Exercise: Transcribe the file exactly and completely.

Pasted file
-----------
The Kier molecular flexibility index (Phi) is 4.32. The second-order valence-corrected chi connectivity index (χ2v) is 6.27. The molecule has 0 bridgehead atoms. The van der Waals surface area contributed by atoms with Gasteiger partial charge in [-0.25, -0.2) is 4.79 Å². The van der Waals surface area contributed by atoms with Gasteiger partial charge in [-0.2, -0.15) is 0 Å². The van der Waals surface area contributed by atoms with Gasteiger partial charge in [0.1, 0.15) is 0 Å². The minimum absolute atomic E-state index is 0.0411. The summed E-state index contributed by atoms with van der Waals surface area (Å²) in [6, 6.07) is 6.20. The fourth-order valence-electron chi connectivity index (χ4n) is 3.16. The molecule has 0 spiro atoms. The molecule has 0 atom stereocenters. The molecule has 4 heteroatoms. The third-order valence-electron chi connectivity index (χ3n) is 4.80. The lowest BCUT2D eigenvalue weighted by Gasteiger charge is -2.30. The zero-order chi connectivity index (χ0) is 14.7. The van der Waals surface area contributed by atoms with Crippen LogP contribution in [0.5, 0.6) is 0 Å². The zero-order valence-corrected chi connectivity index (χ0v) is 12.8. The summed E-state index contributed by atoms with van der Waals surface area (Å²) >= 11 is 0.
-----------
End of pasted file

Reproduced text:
The Kier molecular flexibility index (Phi) is 4.32. The second-order valence-corrected chi connectivity index (χ2v) is 6.27. The molecule has 0 bridgehead atoms. The van der Waals surface area contributed by atoms with Gasteiger partial charge in [-0.25, -0.2) is 4.79 Å². The van der Waals surface area contributed by atoms with Gasteiger partial charge in [-0.2, -0.15) is 0 Å². The van der Waals surface area contributed by atoms with Gasteiger partial charge in [0.1, 0.15) is 0 Å². The minimum absolute atomic E-state index is 0.0411. The summed E-state index contributed by atoms with van der Waals surface area (Å²) in [6, 6.07) is 6.20. The fourth-order valence-electron chi connectivity index (χ4n) is 3.16. The molecule has 0 spiro atoms. The molecule has 0 atom stereocenters. The molecule has 4 heteroatoms. The third-order valence-electron chi connectivity index (χ3n) is 4.80. The lowest BCUT2D eigenvalue weighted by Gasteiger charge is -2.30. The zero-order chi connectivity index (χ0) is 14.7. The van der Waals surface area contributed by atoms with Crippen LogP contribution in [0.5, 0.6) is 0 Å². The zero-order valence-corrected chi connectivity index (χ0v) is 12.8. The summed E-state index contributed by atoms with van der Waals surface area (Å²) >= 11 is 0.